As many of you know, Marco Rubio has been spending a lot of time bashing the humanities and, more broadly, the liberal arts. Ever since he got some traction with his conservative supporters when he disparaged philosophers majors in a GOP debate, it seems like he has been really running with this anti-liberal arts message.
In his regular column at The Valley News, Balmer welcomes Rubio to New Hampshire (Balmer teaches at Dartmouth) and then proceeds to teach him a lesson about the importance of the liberal arts. Here is a taste:
My guess is that is a facile attempt to link liberalism with liberal arts. That’s cute, but it’s also inaccurate. The liberal arts trace their history to the medieval study of the trivium and the quadrivium. The trivium consisted of general grammar, formal logic and classical rhetoric; quadrivium included arithmetic, geometry, music and astronomy. Together, these comprised the seven liberal arts taught in medieval monasteries, cathedral schools and universities.
Knowledge tends to be cumulative, adapting to changing times and circumstances. Today, the liberal arts encompass, as Merriam-Webster defines it, “areas of study (such as history, language, and literature) that are intended to give you general knowledge rather than to develop specific skills needed for a profession.”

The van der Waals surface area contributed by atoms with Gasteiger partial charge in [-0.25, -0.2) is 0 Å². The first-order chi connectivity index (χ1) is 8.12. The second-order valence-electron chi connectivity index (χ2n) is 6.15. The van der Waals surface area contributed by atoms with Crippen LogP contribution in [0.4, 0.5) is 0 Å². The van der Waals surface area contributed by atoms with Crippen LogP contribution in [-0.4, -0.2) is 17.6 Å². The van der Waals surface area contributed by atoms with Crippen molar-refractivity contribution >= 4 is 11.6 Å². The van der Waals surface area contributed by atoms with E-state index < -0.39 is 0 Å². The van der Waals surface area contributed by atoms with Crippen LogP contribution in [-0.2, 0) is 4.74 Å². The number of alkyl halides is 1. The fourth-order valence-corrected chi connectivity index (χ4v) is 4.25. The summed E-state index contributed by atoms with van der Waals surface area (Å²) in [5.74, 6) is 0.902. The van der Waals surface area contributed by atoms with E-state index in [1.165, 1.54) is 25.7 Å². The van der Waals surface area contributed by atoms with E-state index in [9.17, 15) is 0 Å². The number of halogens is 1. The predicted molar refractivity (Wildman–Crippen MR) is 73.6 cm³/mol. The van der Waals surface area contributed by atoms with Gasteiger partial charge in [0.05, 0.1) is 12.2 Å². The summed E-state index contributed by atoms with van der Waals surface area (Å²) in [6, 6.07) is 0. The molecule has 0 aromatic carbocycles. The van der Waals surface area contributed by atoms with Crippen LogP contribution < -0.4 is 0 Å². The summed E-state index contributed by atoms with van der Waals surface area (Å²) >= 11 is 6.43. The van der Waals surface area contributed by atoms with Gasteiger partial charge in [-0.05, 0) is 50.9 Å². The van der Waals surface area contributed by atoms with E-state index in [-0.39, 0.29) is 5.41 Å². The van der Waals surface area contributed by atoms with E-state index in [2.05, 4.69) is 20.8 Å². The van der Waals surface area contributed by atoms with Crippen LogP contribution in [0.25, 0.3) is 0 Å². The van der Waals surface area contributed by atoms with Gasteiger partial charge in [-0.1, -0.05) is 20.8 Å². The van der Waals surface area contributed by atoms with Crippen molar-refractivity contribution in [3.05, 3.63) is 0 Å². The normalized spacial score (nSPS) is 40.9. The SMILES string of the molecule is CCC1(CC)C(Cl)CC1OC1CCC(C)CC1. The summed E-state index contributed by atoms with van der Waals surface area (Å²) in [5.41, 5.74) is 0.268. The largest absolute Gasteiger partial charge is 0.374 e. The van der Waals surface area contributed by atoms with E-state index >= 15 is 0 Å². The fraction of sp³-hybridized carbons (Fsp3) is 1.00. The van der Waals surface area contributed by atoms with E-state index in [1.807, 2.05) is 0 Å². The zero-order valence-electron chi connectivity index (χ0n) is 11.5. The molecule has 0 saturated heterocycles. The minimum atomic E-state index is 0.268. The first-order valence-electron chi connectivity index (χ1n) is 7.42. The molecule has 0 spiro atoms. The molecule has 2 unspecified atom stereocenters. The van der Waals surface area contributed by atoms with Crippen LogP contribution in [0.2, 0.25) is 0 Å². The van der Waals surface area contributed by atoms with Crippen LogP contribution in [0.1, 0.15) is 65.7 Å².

I don’t deny for a moment that America needs welders — along with carpenters, plumbers, midwives, technicians and many other kinds of skilled workers. Those are all good and important, even noble, vocations. But do you seriously want to live in a nation of citizens lacking in “general knowledge,” who have no education in logic or no experience of critical thinking?
A liberal arts education provides a broader perspective. The study of history, to take one example, allows us to learn from the past — the perils of isolationism, for example, or the dangers of demagoguery. Learning a foreign language helps us to understand and to appreciate cultures other than our own. Music, literature and the arts not only have the capacity to elevate the human spirit and shed light on the human condition, they also provide a window into different societies, personalities and historical periods. And the philosophers you denigrate? They prompt us to ask the big questions — what is good or true or ethical — and they call us to account when our logic is faulty.
And Balmer can’t resist making stinging (and accurate) critique of David Barton.
Read it here.